During the charge conference, the trial court stated that it would not charge on identification “since that's not an issue in this case.” Following the court's instructions to the jury, defense counsel objected to the court's failure to instruct on identification. Counsel argued: “obviously, ․ there was an identification issue with regard to the robbery or attempted robbery in Mr. Reid's room. There was a clear problem with identity ․ the identity of the accused is – is part of what has to be proven.” The trial court responded: “Identity, I had asked y'all because I didn't think it was involved, and y'all didn't specifically point out the robbery. And I didn't think about it in that light. I don't mind charging identity.” The court then called the jury in and instructed as follows:
There's one additional charge that I would like to give you that I left out, and that's as to identity. One of the elements of the crime is that the identity of the perpetrator has to be shown beyond a reasonable doubt. And as it relates to the aggravated assault and the murder, the defendant admits to shooting and firing the weapon, so identity is not an issue. But as to the attempted robbery, it is an issue, and the defendant contends he did not attempt to rob Mr. Reid. So as to identity, as to the attempted robbery I charge you identity is a question of fact for you to determine.
Following this instruction, defense counsel acknowledged that it was responsive to his request, but complained “we didn't expect you to qualify the identity charge with the robbery, our only objection could be that – that qualifying it like that could be construed as a comment on the evidence.” The trial court responded that it “was just trying to clarify” identity for the jury at the request of counsel and that if there was any error in the charge, it would be harmless.
McNeal complains that although the trial court stated that any error would be harmless, he did not testify at trial, and the jury was instructed that it did not have to believe his statement to police and that it had to determine whether the statement was given knowingly and voluntarily. Former OCGA § 17-8-57, applicable at the time of McNeal's trial, provided in part: “It is error for any judge in any criminal case, during its progress or in his charge to the jury, to express or intimate his opinion as to what has or has not been proved or as to the guilt of the accused.”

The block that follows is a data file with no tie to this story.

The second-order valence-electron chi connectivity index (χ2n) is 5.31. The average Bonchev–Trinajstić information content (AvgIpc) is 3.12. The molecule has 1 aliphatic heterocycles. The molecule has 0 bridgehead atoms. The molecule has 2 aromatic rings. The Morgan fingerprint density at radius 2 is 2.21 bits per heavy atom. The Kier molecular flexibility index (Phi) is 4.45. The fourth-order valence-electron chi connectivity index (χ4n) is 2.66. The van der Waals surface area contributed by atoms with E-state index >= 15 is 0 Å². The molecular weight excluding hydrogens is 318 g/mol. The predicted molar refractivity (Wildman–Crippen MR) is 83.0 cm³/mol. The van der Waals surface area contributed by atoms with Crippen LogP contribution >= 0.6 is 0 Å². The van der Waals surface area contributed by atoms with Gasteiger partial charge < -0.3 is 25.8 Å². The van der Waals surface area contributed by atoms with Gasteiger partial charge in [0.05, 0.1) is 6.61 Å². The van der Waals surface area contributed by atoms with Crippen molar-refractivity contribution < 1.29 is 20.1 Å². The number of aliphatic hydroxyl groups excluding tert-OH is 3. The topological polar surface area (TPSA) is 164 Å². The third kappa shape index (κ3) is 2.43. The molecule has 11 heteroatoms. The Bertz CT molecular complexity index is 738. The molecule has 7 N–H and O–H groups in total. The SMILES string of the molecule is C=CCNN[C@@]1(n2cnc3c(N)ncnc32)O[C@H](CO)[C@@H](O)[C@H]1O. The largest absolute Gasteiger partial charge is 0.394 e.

We have held, however, that “a statement by a trial court concerning a fact that is uncontested or is not in dispute does not constitute a violation of this statute.” (Citations and footnote omitted.) Sauerwein v. State, 280 Ga. 438, 439 (2) (629 SE2d 235) (2006). Here, defense counsel in opening and closing remarks explained to the jury that McNeal fired the gun at Callison in defense of Crawford, whom he thought was in danger, and the trial court charged the jury on this principle and also instructed on self defense. Two witnesses observed McNeal fire the gun at Callison, and McNeal told police that he did so. See McLean v. State, 297 Ga. 81, 83 (2) (772 SE2d 685) (2015) (no violation of OCGA § 17-8-57 when trial court told jury that defendant admitting shooting for purposes of defense theories of justification and accident); see Sauerwein, supra, 280 Ga. at 440 (2) (no violation of OCGA § 17-8-57 where court stated fact that was established by uncontradicted testimony). Because it was undisputed and never contradicted by any evidence that McNeal shot Callison, it is clear that the trial court's instruction to the jury did not violate former OCGA § 17-8-57.
Judgment affirmed. All the Justices concur.
1. The crimes occurred in September 2010. On December 21, 2010, a Fulton County grand jury indicted McNeal on charges of malice murder, felony murder (three counts), aggravated assault with a deadly weapon, criminal attempt to commit robbery, possession of a firearm during the commission of a felony, and possession of a firearm by a first offender probationer. Following an April 2012 jury trial, the jury found McNeal guilty on all counts. The trial court merged the aggravated assault count and the felony murder counts were vacated by operation of law. See Malcolm v. State, 263 Ga. 369, 372-373 (5) (434 SE2d 479) (1993). The court sentenced McNeal to life plus 15 years. His motion for new trial was filed on May 2, 2012, amended on November 4, 2015, and denied on August 11, 2016. McNeal's notice of appeal was filed on September 9, 2016. This case was docketed in this Court for the April 2017 term and submitted for a decision on the briefs.
2. As McNeal concedes, he complained of the court's failure to instruct the jury on accident only with regard to the attempted robbery charge. We would therefore review for plain error the court's failure to instruct the jury on accident for the murder charge. But as we hold here, there was no error in the court's failure to instruct the jury on accident, much less plain error. See, e.g., Daniel v. State, __ Ga. __ n.1 (Case No. S17G0107; decided August 14, 2017).